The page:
The default settings in the MW OSD on my configuration resulted in the artificial horizon on the roll axis being reversed.
Edit two settings in the MW OSD firmware.
In config.h, uncomment "REVERSEAHI" as below;
#define REVERSEAHI // Reverse pitch / roll direction of AHI - for DJI / Eastern bloc OSD users
In screen.ino, I used these settings;
#if defined REVERSEAHI
In this video I go through the fpvmodels.com ZMR250 PDB and what connects to where. Oscar's site (https://oscarliang.com/zmr250-v2-build-log-mini-quad-with-pdb/) is a great resource for figuring this out with some great diagrams.
Initially I hooked up power to the Flight Controller from the 'BEC' and 'GND' pins next to the FC but this didn't work..... the reason..... the BEC pin is designed to take 5V from the ESC BEC which of course I don't have because I'm using the LittleBee 20A ESCs which don't have a BEC.
The alternative is to use the 5V regulator built into the PDB. Oscar Liang's web page has some excellent diagrams showing the layout and connections of the ZMR250 v2 PDB.
The early versions of the Banggood SP Racing Flight Controller have an issue where the buzzer connections don't work. To get around it is an easy fix and just requires soldering a couple of wires from the bottom side of the FC to the buzzer connections.
The EMAX 12A ESCs don't support damped light so I ordered four LittleBee 20A ESCs. This video shows a quick comparison between the two ESCs and the effect of active braking.
In this video I look at updating the EMAX 12A ESCs with a direct connection to BLHeli via an Arduino Uno (as opposed to going via the flight control board). Initial reading of the supported SiLabs ESCs documents indicated it wasn't going to be straightforward. After some Googling I found the video below which shows step by step instructions how to do this.
The alternative would be just to buy one of the EMAX $10 programming cards which I guess is simple enough but then I'll never be able to do BLHeli firmware updates plus I like being able to use the BLHeli to check and set the ESC parameters.
After going through the process of soldering on a wire to each of the four ESCs and updating to the latest BLHeli, I found these particular ESCs don't support damped (damping?) light / active braking which is a bit of a bummer so I ordered four Little Bee ESCs instead. It would be interesting to compare between the two types of ESCs when it comes to flying but I'm not sure I'm up for the hassle of swapping out the ESCs.
In this video I hook up power to the fpvmodel PDB and to the EMAX 12A ESC. I'm trying to decide whether to solder the Sunnysky motors directly to the ESC or to the ESC leads. Removing the heatshrink from the ESC shows what looked like dodgy solder job touching the pins of the ICs. I wondered if they were going to work at all. After hooking up power and successfully testing them, I decided to use the ESC leads to connect to the motors for two reasons;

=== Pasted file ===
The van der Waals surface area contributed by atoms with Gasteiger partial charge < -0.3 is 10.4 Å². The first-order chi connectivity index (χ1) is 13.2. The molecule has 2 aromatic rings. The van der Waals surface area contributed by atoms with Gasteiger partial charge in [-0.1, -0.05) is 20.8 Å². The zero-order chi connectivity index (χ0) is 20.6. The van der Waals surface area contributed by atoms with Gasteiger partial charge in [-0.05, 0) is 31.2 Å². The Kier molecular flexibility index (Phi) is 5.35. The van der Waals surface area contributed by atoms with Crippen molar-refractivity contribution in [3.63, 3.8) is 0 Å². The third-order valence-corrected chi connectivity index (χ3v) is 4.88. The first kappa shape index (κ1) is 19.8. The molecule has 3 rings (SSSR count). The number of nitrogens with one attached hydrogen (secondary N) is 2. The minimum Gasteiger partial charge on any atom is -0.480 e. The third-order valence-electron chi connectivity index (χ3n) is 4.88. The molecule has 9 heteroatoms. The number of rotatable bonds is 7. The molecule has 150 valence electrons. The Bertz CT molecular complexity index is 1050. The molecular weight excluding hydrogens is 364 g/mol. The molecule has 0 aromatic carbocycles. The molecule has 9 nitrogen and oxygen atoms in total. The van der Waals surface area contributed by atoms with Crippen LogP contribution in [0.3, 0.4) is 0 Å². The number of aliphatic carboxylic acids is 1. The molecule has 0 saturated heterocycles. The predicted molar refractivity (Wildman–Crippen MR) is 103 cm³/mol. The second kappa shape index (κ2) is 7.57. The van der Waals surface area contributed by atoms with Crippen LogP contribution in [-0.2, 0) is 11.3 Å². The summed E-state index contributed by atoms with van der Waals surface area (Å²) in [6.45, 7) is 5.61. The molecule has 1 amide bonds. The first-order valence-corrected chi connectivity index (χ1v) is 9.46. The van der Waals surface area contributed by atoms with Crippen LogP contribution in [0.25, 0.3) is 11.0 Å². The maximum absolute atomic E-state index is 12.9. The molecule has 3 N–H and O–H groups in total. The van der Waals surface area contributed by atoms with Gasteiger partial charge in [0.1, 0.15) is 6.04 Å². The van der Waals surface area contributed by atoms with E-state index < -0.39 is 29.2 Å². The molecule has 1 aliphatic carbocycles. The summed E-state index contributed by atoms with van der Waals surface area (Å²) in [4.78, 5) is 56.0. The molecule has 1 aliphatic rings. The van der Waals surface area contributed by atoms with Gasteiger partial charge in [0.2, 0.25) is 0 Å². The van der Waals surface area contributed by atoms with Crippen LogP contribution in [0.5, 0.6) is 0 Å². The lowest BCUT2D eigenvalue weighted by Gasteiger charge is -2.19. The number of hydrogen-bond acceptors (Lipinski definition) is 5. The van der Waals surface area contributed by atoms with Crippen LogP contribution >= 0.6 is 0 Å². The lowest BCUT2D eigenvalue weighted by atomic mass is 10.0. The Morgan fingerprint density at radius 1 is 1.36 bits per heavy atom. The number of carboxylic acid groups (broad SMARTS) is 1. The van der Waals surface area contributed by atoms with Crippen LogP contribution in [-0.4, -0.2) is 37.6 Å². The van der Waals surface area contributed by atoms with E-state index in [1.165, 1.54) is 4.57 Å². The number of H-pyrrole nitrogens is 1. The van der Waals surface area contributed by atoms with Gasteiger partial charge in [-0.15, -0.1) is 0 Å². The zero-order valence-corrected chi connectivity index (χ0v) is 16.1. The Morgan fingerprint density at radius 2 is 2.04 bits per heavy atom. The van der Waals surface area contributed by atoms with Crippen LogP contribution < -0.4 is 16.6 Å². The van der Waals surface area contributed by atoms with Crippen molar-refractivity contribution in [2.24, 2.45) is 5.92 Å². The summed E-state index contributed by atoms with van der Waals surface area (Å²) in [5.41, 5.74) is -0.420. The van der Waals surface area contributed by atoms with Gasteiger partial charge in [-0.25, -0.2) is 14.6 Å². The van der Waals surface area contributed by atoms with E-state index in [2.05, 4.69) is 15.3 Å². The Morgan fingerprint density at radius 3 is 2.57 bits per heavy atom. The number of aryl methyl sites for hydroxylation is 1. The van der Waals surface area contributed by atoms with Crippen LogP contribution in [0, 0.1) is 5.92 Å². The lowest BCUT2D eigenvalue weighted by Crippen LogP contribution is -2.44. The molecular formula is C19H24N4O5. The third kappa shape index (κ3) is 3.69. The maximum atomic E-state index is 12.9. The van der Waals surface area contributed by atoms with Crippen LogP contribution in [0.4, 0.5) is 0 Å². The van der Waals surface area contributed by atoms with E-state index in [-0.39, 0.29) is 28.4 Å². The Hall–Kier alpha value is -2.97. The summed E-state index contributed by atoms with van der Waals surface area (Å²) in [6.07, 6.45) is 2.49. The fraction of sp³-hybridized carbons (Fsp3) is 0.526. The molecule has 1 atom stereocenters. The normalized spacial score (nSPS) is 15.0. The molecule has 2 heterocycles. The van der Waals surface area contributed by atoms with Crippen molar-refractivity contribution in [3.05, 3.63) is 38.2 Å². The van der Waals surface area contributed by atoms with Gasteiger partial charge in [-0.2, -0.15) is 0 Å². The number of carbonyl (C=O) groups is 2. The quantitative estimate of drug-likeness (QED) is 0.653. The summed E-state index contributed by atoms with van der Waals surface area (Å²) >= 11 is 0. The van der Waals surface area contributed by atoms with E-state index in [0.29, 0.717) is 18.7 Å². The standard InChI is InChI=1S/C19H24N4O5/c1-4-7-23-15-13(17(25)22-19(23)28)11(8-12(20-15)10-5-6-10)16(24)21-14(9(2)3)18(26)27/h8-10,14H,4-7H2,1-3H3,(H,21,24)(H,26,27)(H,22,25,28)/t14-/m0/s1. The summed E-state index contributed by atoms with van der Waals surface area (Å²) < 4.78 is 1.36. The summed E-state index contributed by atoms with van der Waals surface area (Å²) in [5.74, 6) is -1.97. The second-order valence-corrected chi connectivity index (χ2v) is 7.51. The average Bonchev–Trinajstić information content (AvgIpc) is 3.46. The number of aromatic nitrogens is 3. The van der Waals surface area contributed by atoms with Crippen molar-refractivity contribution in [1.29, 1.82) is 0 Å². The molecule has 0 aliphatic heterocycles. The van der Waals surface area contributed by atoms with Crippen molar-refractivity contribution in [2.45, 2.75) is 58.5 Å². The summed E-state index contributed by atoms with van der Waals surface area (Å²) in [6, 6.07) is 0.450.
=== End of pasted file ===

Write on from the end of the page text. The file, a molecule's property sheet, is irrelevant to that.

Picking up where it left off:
- Unlike other ESCs that have the three points at the end of the ESC to connect to the motor wires, these EMAX 12A ESCs have them along the middle of the board which means the wires would be staggered (different lengths).
- The connections are inbetween ICs and some of them make contact with the legs of the ICs. I don't want to break the connections with a messy soldering job.
In this video I hook up the SP F3 Flight Controller to update the firmware via the Cleanflight Configurator app. Even though I've done this a heap of times I still manage to make mistakes doing the firmware flash. Some of the mistakes include;
- Wrong settings in the app.
- I'm so used to flashing my Naze32 rev5/6 boards, I uploaded the wrong Betaflight firmware (now I'm using the SP F3 FC).
- Leaving the "flash on connect" setting active in the configurator without realising it and interrupting a firmware update before it finished.
I remember reading somewhere that "you can't brick these boards" because the bootloader is stored in ROM. Just short the boot pins and flash again. Lucky for me the boards are resilient in this way as I've had to use the bootloader pins a number of times.
I never did get the 4way BLHeli firmware update to work via the FC board so in the end I gave up on that option and looked at updating the ESCs with a direct connection to the board. More on that in the next video.
In this video I let Grace take the controls of the motor and test it mounted to the 4mm arm. The first thing I noticed was the motor stuttered at low throttle. Looking closely at the bottom of the motor mount I noticed the circlip on the motor shaft was stuck against the side of the hole cut through the arm for the motor shaft. For this test I simply centred the motor so the circlip spins freely however I think the better long term solution is to enlarge the hole.
Gracie gets a chance to check out the running lights on the PDB and quite likes them.
The purpose of this build log is to document the process of building a ZMR250 quadcopter complete with FPV and telemetry. My experience building a previous ZMR250 has been that simple problems like outdated firmware can cause major headaches and heaps of Google searching / forum reading to find the solution. The plan here is to document each step no-matter how seemingly simple it may seem
ZMR250 V2.1 Mini Quad Frame Kit w/PDB Special Edition - https://youtu.be/fLsN_18vMz8?t=91